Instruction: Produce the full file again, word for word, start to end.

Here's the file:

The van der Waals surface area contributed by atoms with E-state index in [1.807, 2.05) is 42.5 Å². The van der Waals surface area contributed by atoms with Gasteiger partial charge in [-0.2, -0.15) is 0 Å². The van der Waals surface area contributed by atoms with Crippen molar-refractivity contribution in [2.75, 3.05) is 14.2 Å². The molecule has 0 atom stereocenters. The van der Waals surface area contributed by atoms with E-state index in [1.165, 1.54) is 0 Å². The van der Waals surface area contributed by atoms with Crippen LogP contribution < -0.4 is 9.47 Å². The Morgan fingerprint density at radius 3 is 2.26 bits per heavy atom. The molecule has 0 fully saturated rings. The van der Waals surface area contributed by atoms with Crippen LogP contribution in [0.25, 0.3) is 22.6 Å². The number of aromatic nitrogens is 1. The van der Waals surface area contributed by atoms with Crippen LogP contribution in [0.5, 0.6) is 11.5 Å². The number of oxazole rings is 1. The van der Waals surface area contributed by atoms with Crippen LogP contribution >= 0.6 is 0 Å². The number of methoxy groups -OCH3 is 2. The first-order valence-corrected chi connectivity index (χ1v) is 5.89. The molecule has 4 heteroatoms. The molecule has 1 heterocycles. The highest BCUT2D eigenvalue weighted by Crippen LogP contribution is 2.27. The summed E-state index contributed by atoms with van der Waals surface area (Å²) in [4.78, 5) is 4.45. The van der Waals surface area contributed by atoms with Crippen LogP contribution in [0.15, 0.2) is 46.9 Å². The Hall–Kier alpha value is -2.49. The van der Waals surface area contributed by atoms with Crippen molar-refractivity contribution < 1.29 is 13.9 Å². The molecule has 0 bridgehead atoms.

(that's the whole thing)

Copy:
The van der Waals surface area contributed by atoms with E-state index in [1.807, 2.05) is 42.5 Å². The van der Waals surface area contributed by atoms with Gasteiger partial charge in [-0.2, -0.15) is 0 Å². The van der Waals surface area contributed by atoms with Crippen molar-refractivity contribution in [2.75, 3.05) is 14.2 Å². The molecule has 0 atom stereocenters. The van der Waals surface area contributed by atoms with E-state index in [1.165, 1.54) is 0 Å². The van der Waals surface area contributed by atoms with Crippen LogP contribution < -0.4 is 9.47 Å². The Morgan fingerprint density at radius 3 is 2.26 bits per heavy atom. The molecule has 0 fully saturated rings. The van der Waals surface area contributed by atoms with Crippen LogP contribution in [0.25, 0.3) is 22.6 Å². The number of aromatic nitrogens is 1. The van der Waals surface area contributed by atoms with Crippen LogP contribution in [0.5, 0.6) is 11.5 Å². The number of oxazole rings is 1. The van der Waals surface area contributed by atoms with Crippen LogP contribution >= 0.6 is 0 Å². The number of methoxy groups -OCH3 is 2. The first-order valence-corrected chi connectivity index (χ1v) is 5.89. The molecule has 4 heteroatoms. The molecule has 1 heterocycles. The highest BCUT2D eigenvalue weighted by Crippen LogP contribution is 2.27. The summed E-state index contributed by atoms with van der Waals surface area (Å²) in [4.78, 5) is 4.45. The van der Waals surface area contributed by atoms with Crippen LogP contribution in [0.15, 0.2) is 46.9 Å². The Hall–Kier alpha value is -2.49. The van der Waals surface area contributed by atoms with Crippen molar-refractivity contribution < 1.29 is 13.9 Å². The molecule has 0 bridgehead atoms.